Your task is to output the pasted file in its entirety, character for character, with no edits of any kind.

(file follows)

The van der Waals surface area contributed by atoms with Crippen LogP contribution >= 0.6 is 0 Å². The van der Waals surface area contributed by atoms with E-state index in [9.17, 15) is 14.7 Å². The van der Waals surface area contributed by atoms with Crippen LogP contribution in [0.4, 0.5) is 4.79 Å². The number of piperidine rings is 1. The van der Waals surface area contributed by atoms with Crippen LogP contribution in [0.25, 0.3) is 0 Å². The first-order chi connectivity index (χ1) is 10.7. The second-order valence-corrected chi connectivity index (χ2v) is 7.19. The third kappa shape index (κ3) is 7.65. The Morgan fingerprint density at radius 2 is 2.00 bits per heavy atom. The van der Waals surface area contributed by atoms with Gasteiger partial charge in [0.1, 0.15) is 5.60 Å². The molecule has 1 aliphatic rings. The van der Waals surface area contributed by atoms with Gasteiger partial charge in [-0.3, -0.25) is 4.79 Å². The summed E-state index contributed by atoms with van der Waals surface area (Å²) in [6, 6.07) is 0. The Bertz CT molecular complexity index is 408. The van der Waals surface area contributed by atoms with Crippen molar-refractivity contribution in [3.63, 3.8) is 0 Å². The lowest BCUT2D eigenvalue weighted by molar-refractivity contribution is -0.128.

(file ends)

The van der Waals surface area contributed by atoms with Crippen LogP contribution >= 0.6 is 0 Å². The van der Waals surface area contributed by atoms with E-state index in [9.17, 15) is 14.7 Å². The van der Waals surface area contributed by atoms with Crippen LogP contribution in [0.4, 0.5) is 4.79 Å². The number of piperidine rings is 1. The van der Waals surface area contributed by atoms with Crippen LogP contribution in [0.25, 0.3) is 0 Å². The first-order chi connectivity index (χ1) is 10.7. The second-order valence-corrected chi connectivity index (χ2v) is 7.19. The third kappa shape index (κ3) is 7.65. The Morgan fingerprint density at radius 2 is 2.00 bits per heavy atom. The van der Waals surface area contributed by atoms with Gasteiger partial charge in [0.1, 0.15) is 5.60 Å². The molecule has 1 aliphatic rings. The van der Waals surface area contributed by atoms with Gasteiger partial charge in [-0.3, -0.25) is 4.79 Å². The summed E-state index contributed by atoms with van der Waals surface area (Å²) in [6, 6.07) is 0. The Bertz CT molecular complexity index is 408. The van der Waals surface area contributed by atoms with Crippen molar-refractivity contribution in [3.63, 3.8) is 0 Å². The lowest BCUT2D eigenvalue weighted by molar-refractivity contribution is -0.128.